Wind-driven stratification patterns and dissolved oxygen depletion in the area off the Changjiang (Yangtze) Estuary
<p><strong>Abstract.</strong> The area off the Changjiang Estuary is under strong impact of fresh water and anthropogenic nutrient load from the Changjiang River. The seasonal hypoxia in the area has variable location and range, but the decadal trend reveals expansion and intensification of the dissolved oxygen (DO) depletion.</p> <p>Two oceanographic cruises, conducted in summer 2015 and 2017, revealed very different stratification and DO conditions in the area.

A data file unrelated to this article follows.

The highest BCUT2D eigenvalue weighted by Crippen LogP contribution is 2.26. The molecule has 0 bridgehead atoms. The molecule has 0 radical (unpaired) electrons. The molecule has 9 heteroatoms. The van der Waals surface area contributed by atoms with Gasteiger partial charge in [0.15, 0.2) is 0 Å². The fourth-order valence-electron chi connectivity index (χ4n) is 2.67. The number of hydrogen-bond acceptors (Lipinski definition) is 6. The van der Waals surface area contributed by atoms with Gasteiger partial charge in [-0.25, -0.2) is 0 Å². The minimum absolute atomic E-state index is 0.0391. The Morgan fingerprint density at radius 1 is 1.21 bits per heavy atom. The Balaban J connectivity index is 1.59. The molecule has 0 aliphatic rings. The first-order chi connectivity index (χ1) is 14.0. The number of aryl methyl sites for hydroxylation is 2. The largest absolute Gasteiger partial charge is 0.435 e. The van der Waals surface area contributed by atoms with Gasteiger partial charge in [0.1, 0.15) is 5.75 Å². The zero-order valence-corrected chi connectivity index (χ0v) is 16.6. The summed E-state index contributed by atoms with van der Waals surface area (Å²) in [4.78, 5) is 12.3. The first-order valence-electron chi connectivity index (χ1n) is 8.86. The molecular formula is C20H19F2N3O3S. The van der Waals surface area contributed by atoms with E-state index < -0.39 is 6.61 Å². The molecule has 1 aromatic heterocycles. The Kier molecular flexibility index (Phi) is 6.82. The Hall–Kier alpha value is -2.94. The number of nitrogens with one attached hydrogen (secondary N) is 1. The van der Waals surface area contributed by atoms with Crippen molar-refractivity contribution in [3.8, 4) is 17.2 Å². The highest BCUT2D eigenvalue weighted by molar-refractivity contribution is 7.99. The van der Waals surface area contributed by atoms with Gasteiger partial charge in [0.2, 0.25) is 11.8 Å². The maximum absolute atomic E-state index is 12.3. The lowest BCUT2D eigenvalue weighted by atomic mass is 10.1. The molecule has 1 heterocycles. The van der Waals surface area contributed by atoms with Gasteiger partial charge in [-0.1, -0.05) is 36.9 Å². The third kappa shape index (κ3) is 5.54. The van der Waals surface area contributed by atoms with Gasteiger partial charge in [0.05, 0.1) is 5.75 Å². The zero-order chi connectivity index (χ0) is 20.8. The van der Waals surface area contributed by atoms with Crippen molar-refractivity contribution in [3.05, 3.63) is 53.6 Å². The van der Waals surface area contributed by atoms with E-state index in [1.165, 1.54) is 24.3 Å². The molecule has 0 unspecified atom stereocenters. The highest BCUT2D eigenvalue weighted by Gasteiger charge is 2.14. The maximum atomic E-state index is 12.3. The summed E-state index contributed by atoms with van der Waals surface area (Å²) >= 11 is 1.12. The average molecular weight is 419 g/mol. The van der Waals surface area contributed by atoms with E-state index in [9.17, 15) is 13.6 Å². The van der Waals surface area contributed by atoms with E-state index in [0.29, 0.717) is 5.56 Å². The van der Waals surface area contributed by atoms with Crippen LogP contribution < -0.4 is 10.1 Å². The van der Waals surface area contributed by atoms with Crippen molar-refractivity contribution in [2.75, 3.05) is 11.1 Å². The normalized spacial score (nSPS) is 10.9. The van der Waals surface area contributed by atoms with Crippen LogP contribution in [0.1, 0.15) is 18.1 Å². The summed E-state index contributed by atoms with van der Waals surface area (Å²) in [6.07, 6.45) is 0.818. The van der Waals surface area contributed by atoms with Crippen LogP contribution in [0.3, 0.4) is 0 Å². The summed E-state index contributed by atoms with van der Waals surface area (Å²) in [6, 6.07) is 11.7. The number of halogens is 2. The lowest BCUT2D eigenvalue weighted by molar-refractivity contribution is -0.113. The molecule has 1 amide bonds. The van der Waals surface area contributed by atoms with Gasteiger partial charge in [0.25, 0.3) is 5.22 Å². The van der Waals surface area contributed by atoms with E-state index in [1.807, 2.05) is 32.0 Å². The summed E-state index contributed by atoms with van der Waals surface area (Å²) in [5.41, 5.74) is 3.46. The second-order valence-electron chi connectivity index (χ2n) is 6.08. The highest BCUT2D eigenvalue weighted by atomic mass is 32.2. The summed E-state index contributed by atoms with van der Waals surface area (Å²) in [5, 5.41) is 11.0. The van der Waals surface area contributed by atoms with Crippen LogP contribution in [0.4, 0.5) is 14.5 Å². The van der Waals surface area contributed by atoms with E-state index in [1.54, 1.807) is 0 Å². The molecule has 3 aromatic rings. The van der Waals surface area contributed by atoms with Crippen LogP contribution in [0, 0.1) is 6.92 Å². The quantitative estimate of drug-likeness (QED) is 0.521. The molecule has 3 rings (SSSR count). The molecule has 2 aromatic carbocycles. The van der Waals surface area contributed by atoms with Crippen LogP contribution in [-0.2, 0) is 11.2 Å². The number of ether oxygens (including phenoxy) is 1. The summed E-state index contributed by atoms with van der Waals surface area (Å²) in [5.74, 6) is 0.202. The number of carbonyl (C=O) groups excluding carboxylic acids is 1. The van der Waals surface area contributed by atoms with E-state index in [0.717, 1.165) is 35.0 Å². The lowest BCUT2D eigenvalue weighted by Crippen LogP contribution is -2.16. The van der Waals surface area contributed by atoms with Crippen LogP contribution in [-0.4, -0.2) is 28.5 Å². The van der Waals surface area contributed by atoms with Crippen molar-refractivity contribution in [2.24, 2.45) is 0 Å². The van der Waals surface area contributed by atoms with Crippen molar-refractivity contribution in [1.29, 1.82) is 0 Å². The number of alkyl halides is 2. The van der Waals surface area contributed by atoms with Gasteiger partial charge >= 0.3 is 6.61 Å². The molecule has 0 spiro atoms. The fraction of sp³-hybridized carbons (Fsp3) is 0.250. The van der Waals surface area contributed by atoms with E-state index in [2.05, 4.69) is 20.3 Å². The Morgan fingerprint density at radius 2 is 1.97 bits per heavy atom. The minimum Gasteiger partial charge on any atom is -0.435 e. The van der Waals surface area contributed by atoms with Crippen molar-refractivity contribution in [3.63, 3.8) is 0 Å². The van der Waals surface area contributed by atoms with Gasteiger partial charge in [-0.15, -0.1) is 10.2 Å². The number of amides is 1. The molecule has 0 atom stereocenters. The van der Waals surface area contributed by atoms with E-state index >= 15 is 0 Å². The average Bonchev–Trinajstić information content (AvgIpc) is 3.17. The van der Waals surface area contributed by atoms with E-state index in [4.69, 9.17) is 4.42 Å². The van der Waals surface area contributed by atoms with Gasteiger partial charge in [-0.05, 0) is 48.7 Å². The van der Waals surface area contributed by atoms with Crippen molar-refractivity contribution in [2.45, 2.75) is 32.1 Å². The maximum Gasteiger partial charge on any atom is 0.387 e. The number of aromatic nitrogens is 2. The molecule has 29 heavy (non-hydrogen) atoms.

... ions in the area. Strongly inclined oxycline well correlated with the thermocline in both years. Southerly wind caused reversal of the Chinese Coastal Current and as a result, spreading of the CDW (Changjiang Diluted Water) caused pronounced hypoxic zone in the area east and northeast of the river mouth in 2017. Hypoxic layer started right below the CDW layer at 5&#8211;8&#8201;m depth and extended down to bottom. Strong DO depletion was also observed in the shallow coastal slope in the southern part of the study area. High DO utilization there closely coincided with the interaction zone of the upwelling and fresher surface water. The stratification and hypoxia pattern observed in the area in 2017 is prevailing phenomena during summers if considering the long-term wind statistics.</p> <p>Northeasterly winds supported southward transport of the CDW before the survey in 2015. Consequently, low DO was found in the southern part of the study area while subsurface layer in the northern part was ventilated. Weaker than long-term average summer monsoon is required for the existence of such pattern.</p> <p>Importance of the wind forcing was confirmed by remotely sensed sea surface salinity fields and by circulation simulation. We suggest wind forcing, together with river run-off are likely main contributors of determining the synoptic, seasonal and inter-annual time scale variations of the extent and location of low DO areas off the Changjiang Estuary.</p>